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garden maintenance

rose propagation, rose pruning

The most common method of rose propagation is through stem cuttings. Cut a sturdy, still green stem around six inches long, making sure it has at least five leaves and preferably a spent flower. Bruise the end by crushing it or splitting it lengthwise, dip it in rooting hormone, which can be found at the plant nursery, and stick it in the ground in a location protected from excessive heat or draught. Place a glass jar over it and press it firmly into the soil, making sure no parts of the cutting touch the glass, so that condensation doesn’t encourage mold. Read more…

lavender

Since plant foliage usually doesn’t come in this hue, even for lavender itself, and this is the first time lavender came out of winter looking alive, I didn’t know if this was old growth I should prune or evergreen growth I should leave alone, so I looked up lavender care online. Read more…

chamomile lawns

If you have a sunny slope that is difficult to mow, in a location with well drained, sandy soil, try a chamomile lawn.

The delightful apple scent is a reward in itself, and using chamomile as a groundcover offers some advantages, like low mowing, feeding and watering needs, but the plant is definitely not low maintenance. Read more…

growing fruit trees

Children are usually very excited about growing their own fruit, and even though most urban gardens can’t accommodate an orchard, there are ways to include fruit trees in your landscape. Many of them come in miniature form and can be grown in pots in all but the smallest of spaces, on a patio or a balcony corner. Read more…

cure for the unrelenting blah

In anticipation of good weather I’m already planning some gardening activities, there are summer bulbs to be planted and perennials beds to be cleaned up for spring.

Plodding through day after day bullied by cloudy skies and bone chilling temperatures, I almost forgot how beautiful the garden is, how exhilarating it is to feel it warm up and try to guess the fresh growth right under the soil surface, almost ready to breach it. Read more…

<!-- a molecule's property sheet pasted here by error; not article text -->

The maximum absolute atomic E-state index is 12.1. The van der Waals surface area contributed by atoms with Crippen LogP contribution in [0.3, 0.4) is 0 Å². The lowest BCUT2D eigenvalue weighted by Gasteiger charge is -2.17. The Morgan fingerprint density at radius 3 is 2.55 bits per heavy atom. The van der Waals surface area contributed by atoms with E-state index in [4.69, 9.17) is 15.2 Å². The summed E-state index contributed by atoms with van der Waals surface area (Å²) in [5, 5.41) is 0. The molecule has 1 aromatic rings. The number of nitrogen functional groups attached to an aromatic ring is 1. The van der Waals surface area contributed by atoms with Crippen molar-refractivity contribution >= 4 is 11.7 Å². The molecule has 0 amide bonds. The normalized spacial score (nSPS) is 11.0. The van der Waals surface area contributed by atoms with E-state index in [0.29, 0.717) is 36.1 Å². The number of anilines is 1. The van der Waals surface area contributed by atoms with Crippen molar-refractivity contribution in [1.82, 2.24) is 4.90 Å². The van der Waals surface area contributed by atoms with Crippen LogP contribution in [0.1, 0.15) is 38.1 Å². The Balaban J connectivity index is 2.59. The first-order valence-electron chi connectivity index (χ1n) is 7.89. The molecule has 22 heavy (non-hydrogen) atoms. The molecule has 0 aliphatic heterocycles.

how to grow a wildflower meadow

So, you have your heart set on creating a wildflower meadow and those packages of mixed seeds beckon you from the stands, irresistibly. You picture wild flowers and the thought of perpetual, zero maintenance beauty springs to mind. Wild flower meadows are not low maintenance, at least not for the first five or six years, while they are getting established. Read more…

spring cleaning your perennial garden

Spring cleaning shows off your garden at its best, allowing all the fresh shoots plenty of air and sunlight to develop with amazing speed. Of course if you have a perennial garden Read more…

happy valentine’s day

The hellebores are spoiling me as always by blooming unbelievably early. This year they set a record and bloomed in January. Read more…

what feeds your garden

Garden bloggers are always eager to share pictures of beautiful flowers and bountiful fruit, but not so much of the foundation that makes them possible.

This is a picture of six week old compost made possible by an overabundance of weeds and a lot of rain. It turned into rich, beautiful, smell free organic matter that will feed the plants and improve the soil naturally and long term.

The gardener’s best friends, the earth worms, showed up diligently and in large numbers, which makes me happy in the knowledge that the compost is healthy and top quality.

This is not the usual way to make compost, I know, but the fact that it doesn’t contain kitchen scraps and paper makes it possible to create an acceptable and non-offensive compost pile in an inconspicuous corner of your yard and still get all the benefits of replenishing the soil organically.

I am looking forward to feeding the garden with this. One doesn’t usually get enthusiastic about fresh soil, but I’m sure my gardening friends will understand.

cup of joe for your plants?

Do you want a great organic fertilizer that will boost your vegetable production and encourage profuse blooming for your roses? Sprinkle used coffee grounds on your flower beds. Coffee grounds are an abundant source of nitrogen and are perfect for heavy feeders that don’t mind a slightly acidic soil (among those you can count pretty much all vegetables, roses, rhododendrons, azaleas, etc.) Some organic tomato growers swear by this fertilizer for its capacity to boost production and eliminate late blight.

If you can get a large quantity of coffee grounds they make a spectacular soft chocolate brown mulch. Hostas and lilies will particularly benefit from coffee for slug and snail protection. Coffee is such an effective fertilizer than 1″ of coffee mulch equals 1 foot of coarse straw. You can also work the grounds into the potting soil for thriving container plantings.

Be careful, it is an equal opportunity feeder, so your plants will benefit but the weeds will too. Plants also like brewed coffee at room temperature, don’t forget to treat your house plants to a cup of Joe every now and then.

Coffee grounds and tea bags decompose very quickly in your compost pile and improve its nitrogen content.

On a completely unrelated note, the plant in the picture is a Roseraie de l’Hay rugosa rose that I bought from Pickering Nurseries and planted this spring.